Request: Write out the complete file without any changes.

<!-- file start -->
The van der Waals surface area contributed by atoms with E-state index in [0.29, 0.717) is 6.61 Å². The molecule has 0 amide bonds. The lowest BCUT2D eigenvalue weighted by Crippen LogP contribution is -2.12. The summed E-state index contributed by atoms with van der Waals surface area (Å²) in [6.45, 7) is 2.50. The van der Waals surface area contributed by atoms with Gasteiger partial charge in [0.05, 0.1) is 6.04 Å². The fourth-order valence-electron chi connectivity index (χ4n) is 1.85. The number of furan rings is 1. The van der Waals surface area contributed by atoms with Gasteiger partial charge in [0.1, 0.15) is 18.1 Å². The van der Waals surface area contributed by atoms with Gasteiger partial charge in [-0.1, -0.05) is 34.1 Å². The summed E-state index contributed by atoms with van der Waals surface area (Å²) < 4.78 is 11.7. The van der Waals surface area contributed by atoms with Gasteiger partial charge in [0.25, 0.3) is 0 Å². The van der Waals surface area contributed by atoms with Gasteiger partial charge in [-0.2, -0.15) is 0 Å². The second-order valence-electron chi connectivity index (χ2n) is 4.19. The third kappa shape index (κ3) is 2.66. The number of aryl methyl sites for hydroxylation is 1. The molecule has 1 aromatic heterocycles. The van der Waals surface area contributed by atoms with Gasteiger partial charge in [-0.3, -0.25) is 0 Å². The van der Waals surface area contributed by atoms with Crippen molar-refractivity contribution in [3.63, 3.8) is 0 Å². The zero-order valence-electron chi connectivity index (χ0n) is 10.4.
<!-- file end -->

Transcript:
The van der Waals surface area contributed by atoms with E-state index in [0.29, 0.717) is 6.61 Å². The molecule has 0 amide bonds. The lowest BCUT2D eigenvalue weighted by Crippen LogP contribution is -2.12. The summed E-state index contributed by atoms with van der Waals surface area (Å²) in [6.45, 7) is 2.50. The van der Waals surface area contributed by atoms with Gasteiger partial charge in [0.05, 0.1) is 6.04 Å². The fourth-order valence-electron chi connectivity index (χ4n) is 1.85. The number of furan rings is 1. The van der Waals surface area contributed by atoms with Gasteiger partial charge in [0.1, 0.15) is 18.1 Å². The van der Waals surface area contributed by atoms with Gasteiger partial charge in [-0.1, -0.05) is 34.1 Å². The summed E-state index contributed by atoms with van der Waals surface area (Å²) < 4.78 is 11.7. The van der Waals surface area contributed by atoms with Gasteiger partial charge in [0.25, 0.3) is 0 Å². The van der Waals surface area contributed by atoms with Gasteiger partial charge in [-0.2, -0.15) is 0 Å². The second-order valence-electron chi connectivity index (χ2n) is 4.19. The third kappa shape index (κ3) is 2.66. The number of aryl methyl sites for hydroxylation is 1. The molecule has 1 aromatic heterocycles. The van der Waals surface area contributed by atoms with Gasteiger partial charge in [-0.3, -0.25) is 0 Å². The van der Waals surface area contributed by atoms with Crippen molar-refractivity contribution in [3.63, 3.8) is 0 Å². The zero-order valence-electron chi connectivity index (χ0n) is 10.4.